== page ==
HOME Making Pictures Charts Stationery Family Garden Stories Computer Games All
OK. If you've come this far, it's unlikely that you need to be reminded to save frequently, or how to arrange a browser window side by side with a Paint page. We'll get straight into it.
If you're using Paint in Windows 7, there's no need to build the star as explained here. There's a five pointed star in the Shapes menu. Draw it with no fill and the finest line thickness. So skip down to Add a border.
Open workspace.bmp or workspace.gif.
You need a grid of 64 squares. That's 8x8. The surprisingly easy directions for an 8 by 8 grid are here.
If you've made and saved a grid for a five-pointed star, Paste From that.
With the Paint window open, go to the Edit menu and click Paste From.
Navigate to your saved star5_template.gif or star5_template.bmp and click Open.
The grid will appear in the top left-hand corner of your Paint window.
I like to drag it a little way down and to the right. Makes it a bit easier to work with.
If you haven't made and saved it earlier, here's how to set it up. top
Having pasted grid64 into your workspace, click on the Zoom tool, place it over the grid, and click.
This should give you a 2x view so that you can see the lines much more clearly.
Click on the Line tool and choose the top option, a one pixel line.
Choose strong blue from the color palette.
Just using your eyes and judgement, put your cursor half-way along the second square from the left.
Draw a line right down that column. Hold the Shift key to keep the line straight.
Do exactly the same thing from the middle of the second column on the right.
Now draw a horizontal line—again holding the Shift key—one third of the way up the bottom row. top
I do think that eyes are good enough to find the half way points, but if you want to be absolutely precise, here's how you go about it.
In this example, each of my small squares—including the top and left red lines but not the bottom or right—is 18 pixels down and 18 across, but the principles are the same for any line.
Zoom in to 8x.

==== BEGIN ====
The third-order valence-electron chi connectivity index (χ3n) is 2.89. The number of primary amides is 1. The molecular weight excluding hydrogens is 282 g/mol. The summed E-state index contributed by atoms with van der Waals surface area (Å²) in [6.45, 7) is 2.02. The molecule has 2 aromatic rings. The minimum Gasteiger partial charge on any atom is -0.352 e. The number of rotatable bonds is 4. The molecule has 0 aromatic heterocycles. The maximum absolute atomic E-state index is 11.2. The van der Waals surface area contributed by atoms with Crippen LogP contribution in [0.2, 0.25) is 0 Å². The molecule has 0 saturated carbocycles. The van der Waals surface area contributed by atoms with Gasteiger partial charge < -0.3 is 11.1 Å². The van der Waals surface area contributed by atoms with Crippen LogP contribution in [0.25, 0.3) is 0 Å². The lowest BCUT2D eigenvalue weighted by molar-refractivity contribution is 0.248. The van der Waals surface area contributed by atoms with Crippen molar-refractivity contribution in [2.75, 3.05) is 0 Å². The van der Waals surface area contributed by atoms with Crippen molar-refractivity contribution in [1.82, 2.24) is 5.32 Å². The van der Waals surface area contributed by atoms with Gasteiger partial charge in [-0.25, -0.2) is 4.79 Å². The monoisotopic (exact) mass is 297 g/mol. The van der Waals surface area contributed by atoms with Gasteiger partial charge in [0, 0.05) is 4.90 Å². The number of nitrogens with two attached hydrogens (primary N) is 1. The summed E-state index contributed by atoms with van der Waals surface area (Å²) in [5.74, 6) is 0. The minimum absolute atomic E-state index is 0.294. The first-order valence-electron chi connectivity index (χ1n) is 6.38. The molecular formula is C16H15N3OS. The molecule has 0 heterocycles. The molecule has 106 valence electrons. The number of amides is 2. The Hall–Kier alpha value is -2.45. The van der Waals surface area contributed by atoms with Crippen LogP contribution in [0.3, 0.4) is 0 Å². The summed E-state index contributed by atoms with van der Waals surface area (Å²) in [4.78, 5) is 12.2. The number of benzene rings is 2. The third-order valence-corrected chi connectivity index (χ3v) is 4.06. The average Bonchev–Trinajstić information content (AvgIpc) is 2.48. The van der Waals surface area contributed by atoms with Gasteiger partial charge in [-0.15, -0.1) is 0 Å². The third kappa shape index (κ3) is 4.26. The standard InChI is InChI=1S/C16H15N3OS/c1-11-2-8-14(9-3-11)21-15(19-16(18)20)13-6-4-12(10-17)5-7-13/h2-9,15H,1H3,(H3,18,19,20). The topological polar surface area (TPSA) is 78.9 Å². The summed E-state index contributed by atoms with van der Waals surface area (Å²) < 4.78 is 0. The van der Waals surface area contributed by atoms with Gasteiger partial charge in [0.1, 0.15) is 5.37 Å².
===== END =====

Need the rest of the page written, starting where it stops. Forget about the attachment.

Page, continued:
With the right button of the Pencil tool, knock out every second pixel.
Mark the the middle pixel.
I didn't feel quite confident here, so I marked what I thought were the lines for one third and two thirds, then used the Rectangular Selection tool to measure the height of the white spaces.
As it was, the spaces, from the top, had heights of 6, 4 and 5 pixels.
I moved the upper marker up one pixel, got measurements of 5, 5 and 5, so knew that my markers were now showing thirds.
I didn't need the upper marker, so removed it and used the remaining one to help me draw my line. top
If you have already made and saved star5_outline (bmp or gif), go to the Edit menu, click Paste From, click on star5_outline and click Open.
Of course, you could right click on the completed star diagram, choose Copy and then paste the diagram into Paint. Still, if you make your own template, you'll have it on hand all the time.
Put your cursor on the top line of the grid, right above the top of the middle vertical line.
Draw a line down to where the two blue lines cross near the bottom.
From there, draw another line up to where the right edge of the square meets the third line down from the top.
Draw another line from right to left along that horizontal line, then down to the crossing of the blue lines on the right.
The last line goes from the crossing of the blue lines back to your starting point at middle top.
Don't try for the black line; finish exactly where you began, on the top red line right above the middle vertical line. top